“One of the hardest tasks of a trial lawyer is to ask the right question, and ask it well,” wrote Paul Mark Sandler and James K. Archibald in the introduction to the first edition of their book, Model Witness Examinations. This statement continues to ring true 14 years after it was originally penned.
The authors’ goal is to cover situations that commonly occur at trial, regardless of the substantive area of law. The Third Edition contains 70 model examinations designed to help lawyers ask the right questions at trial. The book remains a viable and valuable resource, particularly for newer lawyers.
Organization and Updates
Model Witness Examinations provides sample examinations for common evidentiary issues. Each model examination is a series of questions and answers designed to elicit facts or opinions or to introduce documents into evidence. After each examination, Sandler and Archibald identify and analyze the applicable Federal Rules of Evidence, case law from around the country, and secondary source material.
Model Witness Examinations has three parts: direct examinations, cross-examination and redirect, and use of discovery devices in trial. Each part is divided into chapters, which include recollection, documents, demonstrative evidence, opinions of lay and expert witnesses, character evidence, prior inconsistent statements, depositions, and interrogatories.
The Third Edition adds three new model examinations to keep up with changing technology, including how to introduce email chains, digital images, and computer simulations. There are also two new model examinations in the bankruptcy context: examination of a creditor on the “ordinary course of business” exception to preferential transfers and examination of a debtor to declare a debt nondischargeable. In addition, the Third Edition includes updates and expanded sections to reflect changes in the law and current styles of questioning.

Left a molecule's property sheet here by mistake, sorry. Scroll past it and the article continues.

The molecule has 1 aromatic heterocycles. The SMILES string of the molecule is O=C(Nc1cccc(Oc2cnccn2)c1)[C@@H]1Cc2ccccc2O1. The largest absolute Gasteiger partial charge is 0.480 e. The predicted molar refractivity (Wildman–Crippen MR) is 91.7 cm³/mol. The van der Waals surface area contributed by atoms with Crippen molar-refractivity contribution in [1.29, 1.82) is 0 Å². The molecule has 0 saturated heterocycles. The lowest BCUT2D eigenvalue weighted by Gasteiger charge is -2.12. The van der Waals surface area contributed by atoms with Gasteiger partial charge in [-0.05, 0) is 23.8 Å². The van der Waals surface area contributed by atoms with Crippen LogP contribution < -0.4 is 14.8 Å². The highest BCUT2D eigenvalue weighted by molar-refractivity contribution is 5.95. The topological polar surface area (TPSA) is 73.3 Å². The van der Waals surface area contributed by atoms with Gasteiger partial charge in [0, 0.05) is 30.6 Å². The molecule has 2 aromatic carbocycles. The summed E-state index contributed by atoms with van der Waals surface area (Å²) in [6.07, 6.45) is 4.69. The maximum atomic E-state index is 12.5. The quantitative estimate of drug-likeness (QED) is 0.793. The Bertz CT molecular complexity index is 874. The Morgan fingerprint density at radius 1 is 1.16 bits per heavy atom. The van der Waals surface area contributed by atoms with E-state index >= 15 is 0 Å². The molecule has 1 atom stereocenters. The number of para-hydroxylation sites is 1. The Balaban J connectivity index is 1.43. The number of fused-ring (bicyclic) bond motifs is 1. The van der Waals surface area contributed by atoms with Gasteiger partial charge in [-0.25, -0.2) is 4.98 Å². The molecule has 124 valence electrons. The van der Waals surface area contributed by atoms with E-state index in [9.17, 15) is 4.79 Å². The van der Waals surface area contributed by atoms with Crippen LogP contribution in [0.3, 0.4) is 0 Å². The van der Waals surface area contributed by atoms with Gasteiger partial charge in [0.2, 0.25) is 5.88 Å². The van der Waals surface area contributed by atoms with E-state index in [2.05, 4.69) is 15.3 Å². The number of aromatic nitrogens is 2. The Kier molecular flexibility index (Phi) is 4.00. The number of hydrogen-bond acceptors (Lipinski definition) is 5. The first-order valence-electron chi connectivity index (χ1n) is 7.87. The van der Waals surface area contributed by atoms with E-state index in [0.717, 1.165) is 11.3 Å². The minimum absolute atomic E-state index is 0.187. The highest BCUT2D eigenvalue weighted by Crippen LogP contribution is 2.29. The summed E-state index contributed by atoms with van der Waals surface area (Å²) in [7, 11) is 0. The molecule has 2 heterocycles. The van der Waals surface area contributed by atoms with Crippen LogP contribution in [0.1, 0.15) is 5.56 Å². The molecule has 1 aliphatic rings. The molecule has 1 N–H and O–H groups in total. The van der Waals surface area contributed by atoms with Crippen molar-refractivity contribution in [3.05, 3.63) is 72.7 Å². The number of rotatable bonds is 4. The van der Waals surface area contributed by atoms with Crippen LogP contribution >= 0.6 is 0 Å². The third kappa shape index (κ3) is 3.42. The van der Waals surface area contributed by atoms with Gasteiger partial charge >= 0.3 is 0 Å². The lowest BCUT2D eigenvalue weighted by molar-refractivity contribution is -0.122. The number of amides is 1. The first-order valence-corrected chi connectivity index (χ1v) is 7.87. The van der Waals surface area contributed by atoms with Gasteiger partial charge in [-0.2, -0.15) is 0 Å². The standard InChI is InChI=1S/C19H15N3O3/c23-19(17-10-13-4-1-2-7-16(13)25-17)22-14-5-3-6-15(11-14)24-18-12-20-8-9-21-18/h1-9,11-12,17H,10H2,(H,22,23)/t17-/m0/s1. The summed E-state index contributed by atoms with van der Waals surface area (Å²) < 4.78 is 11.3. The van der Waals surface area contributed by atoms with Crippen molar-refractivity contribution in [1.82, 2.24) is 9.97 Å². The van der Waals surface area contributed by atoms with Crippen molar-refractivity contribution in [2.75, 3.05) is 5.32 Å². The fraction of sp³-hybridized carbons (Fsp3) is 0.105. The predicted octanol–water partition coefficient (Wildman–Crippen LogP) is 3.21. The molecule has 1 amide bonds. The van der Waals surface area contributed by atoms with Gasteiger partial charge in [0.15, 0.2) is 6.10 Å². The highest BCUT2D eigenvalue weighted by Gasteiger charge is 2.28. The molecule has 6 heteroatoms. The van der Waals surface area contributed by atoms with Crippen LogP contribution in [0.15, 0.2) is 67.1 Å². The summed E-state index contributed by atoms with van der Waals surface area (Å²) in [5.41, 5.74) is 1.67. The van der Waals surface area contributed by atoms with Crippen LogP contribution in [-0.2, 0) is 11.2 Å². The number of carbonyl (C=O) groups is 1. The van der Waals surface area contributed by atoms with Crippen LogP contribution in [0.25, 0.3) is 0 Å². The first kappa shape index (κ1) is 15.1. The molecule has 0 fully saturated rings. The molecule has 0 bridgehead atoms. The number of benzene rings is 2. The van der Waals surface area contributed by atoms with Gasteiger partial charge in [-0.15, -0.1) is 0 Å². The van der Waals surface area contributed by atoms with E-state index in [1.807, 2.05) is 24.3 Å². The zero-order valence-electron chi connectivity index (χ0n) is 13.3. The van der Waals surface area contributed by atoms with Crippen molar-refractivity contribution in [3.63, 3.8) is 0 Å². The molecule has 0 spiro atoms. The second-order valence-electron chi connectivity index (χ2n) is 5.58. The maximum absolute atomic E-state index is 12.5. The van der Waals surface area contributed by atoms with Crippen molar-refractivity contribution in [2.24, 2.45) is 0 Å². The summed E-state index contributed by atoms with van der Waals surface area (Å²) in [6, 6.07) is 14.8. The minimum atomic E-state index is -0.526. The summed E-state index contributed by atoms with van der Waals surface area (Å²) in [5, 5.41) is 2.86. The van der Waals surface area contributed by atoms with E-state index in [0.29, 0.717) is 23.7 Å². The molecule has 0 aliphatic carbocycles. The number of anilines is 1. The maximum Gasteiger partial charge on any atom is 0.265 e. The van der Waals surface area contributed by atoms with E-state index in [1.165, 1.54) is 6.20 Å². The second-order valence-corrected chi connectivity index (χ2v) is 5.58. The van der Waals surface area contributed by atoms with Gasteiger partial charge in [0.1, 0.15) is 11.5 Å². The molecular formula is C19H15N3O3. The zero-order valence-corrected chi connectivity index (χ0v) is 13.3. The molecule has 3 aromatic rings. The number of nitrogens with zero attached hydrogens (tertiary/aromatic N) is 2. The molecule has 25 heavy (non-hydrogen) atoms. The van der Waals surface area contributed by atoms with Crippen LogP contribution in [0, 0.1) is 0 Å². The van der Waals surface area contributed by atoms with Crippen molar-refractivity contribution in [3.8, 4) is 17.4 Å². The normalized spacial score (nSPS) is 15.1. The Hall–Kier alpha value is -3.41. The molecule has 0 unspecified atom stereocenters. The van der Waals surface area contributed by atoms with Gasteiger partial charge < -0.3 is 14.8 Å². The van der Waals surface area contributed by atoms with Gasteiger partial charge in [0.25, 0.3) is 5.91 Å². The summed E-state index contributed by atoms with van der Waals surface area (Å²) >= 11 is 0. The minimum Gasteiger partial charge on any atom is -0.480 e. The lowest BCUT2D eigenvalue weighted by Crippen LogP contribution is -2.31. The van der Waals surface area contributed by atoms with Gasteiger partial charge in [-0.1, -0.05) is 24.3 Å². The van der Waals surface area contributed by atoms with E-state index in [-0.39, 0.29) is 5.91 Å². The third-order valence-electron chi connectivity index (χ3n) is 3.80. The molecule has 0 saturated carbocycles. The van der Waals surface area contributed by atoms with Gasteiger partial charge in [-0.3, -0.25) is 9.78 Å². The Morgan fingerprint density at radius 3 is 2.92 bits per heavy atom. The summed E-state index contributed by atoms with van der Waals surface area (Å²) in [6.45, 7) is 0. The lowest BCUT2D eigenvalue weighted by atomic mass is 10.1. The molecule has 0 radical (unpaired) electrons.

Not Just Useful for New Lawyers
Although Model Witness Examinations is a particularly valuable guide for younger lawyers, it remains a practical resource for litigators at any level seeking to prepare direct or cross-examinations. Additionally, the citations to rules and cases can be used to argue evidentiary issues in court or as a starting point for further research.
What Is Not Covered
It is important to note that this book is not a discussion of general strategies of direct examination or cross-examination. It does not teach, for example, ways to organize a direct examination or tactics for cross-examining a difficult witness. It does not offer suggestions for effective courtroom styles or oral advocacy.
Instead, the model sequences of questions and answers, along with Sandler and Archibald’s commentary based on years of trying cases, provide a ready guide for any trial lawyer. Litigators can rely on Model Witness Examinations to ask the right questions well.
Kristine L. Roberts is a print editor for Litigation News.